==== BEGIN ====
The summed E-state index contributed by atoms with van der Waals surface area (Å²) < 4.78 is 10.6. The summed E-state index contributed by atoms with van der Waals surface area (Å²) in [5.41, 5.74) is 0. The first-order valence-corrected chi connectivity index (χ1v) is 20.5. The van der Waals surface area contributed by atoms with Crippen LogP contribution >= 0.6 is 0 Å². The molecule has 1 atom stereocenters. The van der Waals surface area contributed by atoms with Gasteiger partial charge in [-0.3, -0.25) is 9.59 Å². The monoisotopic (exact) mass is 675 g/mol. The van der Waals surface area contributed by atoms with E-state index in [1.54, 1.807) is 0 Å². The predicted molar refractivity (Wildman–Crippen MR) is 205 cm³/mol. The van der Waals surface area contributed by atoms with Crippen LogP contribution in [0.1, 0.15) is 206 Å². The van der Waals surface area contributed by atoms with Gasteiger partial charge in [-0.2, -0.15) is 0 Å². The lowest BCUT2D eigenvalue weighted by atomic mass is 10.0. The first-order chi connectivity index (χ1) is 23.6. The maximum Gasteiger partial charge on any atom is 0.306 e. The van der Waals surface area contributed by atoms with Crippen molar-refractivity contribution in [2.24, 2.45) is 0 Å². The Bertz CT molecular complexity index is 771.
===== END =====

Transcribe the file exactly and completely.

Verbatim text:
The summed E-state index contributed by atoms with van der Waals surface area (Å²) < 4.78 is 10.6. The summed E-state index contributed by atoms with van der Waals surface area (Å²) in [5.41, 5.74) is 0. The first-order valence-corrected chi connectivity index (χ1v) is 20.5. The van der Waals surface area contributed by atoms with Crippen LogP contribution >= 0.6 is 0 Å². The molecule has 1 atom stereocenters. The van der Waals surface area contributed by atoms with Gasteiger partial charge in [-0.3, -0.25) is 9.59 Å². The monoisotopic (exact) mass is 675 g/mol. The van der Waals surface area contributed by atoms with E-state index in [1.54, 1.807) is 0 Å². The predicted molar refractivity (Wildman–Crippen MR) is 205 cm³/mol. The van der Waals surface area contributed by atoms with Crippen LogP contribution in [0.1, 0.15) is 206 Å². The van der Waals surface area contributed by atoms with Gasteiger partial charge in [-0.2, -0.15) is 0 Å². The lowest BCUT2D eigenvalue weighted by atomic mass is 10.0. The first-order chi connectivity index (χ1) is 23.6. The maximum Gasteiger partial charge on any atom is 0.306 e. The van der Waals surface area contributed by atoms with Crippen molar-refractivity contribution in [2.24, 2.45) is 0 Å². The Bertz CT molecular complexity index is 771.